Clive Peeters MD responds to damaging Facebook comments

Exclusive by Patrick Avenell

SYDNEY: Clive Peeters managing director Greg Smith spoke eloquently last night about how disappointed he is to learn that employees and former employees are using Facebook to damage the reputation of the company.

After being told of the existence of these Facebook pages, Smith said that whilst employees might think this is just fun, it has real consequences that affect the business at all levels.

“I don’t think it’s a laugh, but I don’t quite know how you stop these people doing these things because they have access to this Facebook thing, which I hate with a passion, and they can throw this stuff out there and it can be very damaging,” he said.

Asked whether Clive Peeters management would be addressing staff directly about this, Smith said, “Definitely, at the very least we’ll be doing that, but if it’s outside the company activities there’s not a lot you can do about it”.

When asked what message Smith had for other businesses that could be similarly affected, he acknowledged that prevention is very difficult.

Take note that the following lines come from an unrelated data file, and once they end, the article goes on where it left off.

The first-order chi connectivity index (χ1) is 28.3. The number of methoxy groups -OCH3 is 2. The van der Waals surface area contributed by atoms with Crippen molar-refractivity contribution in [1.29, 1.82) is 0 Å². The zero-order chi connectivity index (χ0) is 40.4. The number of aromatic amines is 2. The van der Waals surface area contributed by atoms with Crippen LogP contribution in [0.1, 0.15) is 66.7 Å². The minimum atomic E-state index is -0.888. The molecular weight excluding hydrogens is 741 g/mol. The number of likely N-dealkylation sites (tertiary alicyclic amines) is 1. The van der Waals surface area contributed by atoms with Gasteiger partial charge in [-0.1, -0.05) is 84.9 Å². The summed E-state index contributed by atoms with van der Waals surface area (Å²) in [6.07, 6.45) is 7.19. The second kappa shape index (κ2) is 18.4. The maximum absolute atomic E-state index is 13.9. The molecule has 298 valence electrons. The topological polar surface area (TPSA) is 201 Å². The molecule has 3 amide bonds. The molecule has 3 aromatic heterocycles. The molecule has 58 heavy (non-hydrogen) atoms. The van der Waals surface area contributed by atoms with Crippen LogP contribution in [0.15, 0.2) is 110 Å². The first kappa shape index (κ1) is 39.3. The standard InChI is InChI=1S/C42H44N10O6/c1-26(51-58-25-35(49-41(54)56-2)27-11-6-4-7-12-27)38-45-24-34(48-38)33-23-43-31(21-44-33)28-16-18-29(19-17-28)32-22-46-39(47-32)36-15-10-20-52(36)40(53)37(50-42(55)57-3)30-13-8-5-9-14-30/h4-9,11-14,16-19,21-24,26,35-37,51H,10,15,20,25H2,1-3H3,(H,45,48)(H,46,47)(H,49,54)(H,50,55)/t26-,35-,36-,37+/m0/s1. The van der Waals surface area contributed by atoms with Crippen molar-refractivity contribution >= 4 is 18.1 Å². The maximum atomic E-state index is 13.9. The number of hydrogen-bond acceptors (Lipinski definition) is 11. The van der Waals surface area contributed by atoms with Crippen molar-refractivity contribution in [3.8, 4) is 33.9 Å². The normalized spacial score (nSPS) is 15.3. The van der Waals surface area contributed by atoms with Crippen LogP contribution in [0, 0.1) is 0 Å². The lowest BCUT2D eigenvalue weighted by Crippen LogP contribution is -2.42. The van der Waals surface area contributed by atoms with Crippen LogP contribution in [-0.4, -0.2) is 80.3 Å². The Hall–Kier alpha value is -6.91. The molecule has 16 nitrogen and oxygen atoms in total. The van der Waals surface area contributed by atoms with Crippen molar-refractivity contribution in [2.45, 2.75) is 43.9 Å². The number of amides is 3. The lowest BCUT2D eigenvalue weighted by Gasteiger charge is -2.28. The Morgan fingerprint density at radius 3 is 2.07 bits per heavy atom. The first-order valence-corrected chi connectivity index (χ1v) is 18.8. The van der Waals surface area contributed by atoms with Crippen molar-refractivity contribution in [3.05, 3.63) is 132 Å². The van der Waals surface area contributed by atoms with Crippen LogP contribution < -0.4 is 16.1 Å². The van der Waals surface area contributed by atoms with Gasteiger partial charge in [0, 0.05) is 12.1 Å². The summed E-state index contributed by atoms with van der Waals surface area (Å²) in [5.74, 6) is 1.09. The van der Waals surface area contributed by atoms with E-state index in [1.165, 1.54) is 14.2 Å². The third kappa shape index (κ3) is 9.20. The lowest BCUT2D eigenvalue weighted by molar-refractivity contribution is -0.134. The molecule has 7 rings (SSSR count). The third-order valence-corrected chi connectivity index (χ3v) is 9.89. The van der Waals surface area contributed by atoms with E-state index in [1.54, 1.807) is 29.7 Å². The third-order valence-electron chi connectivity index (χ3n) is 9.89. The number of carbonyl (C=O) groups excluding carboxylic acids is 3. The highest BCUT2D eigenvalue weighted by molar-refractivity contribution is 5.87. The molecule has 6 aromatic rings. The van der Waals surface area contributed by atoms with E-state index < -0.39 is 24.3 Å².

“With the whole technology thing, everyone’s trying to come to grips with it and it’s very difficult to control it.

“We’re living in different times where, if you wind the clock back 10 years, these things weren’t even heard of or possible.

“Now we’re in a scenario where people can do damage, sometimes without even realising they are doing the damage, they might just think it’s funny, but they can do damage very easily now.

“Our view of this is to keep going out there and reiterating the message: ‘guys be extremely careful — a company’s reputation is on the line and we’ve all got to make sure we’re doing the right thing by the company.’”

“You’ve got to keep at it and be relentless is all I can suggest.”

Speaking about his own employees, Smith urged them to refrain from participating in these forums, and to remember that everyone in the company is doing their best to survive what are very difficult economic conditions.

“We all need to be pulling together,” said Smith. “We’re all on the one team and we’ve all got the common objective of trying to keep the company profitable and all of us employed.

“We grew up as a family business and we still consider ourselves that today, although we’re quite a bit bigger. As a family business we try to live and preach that culture the whole time.”

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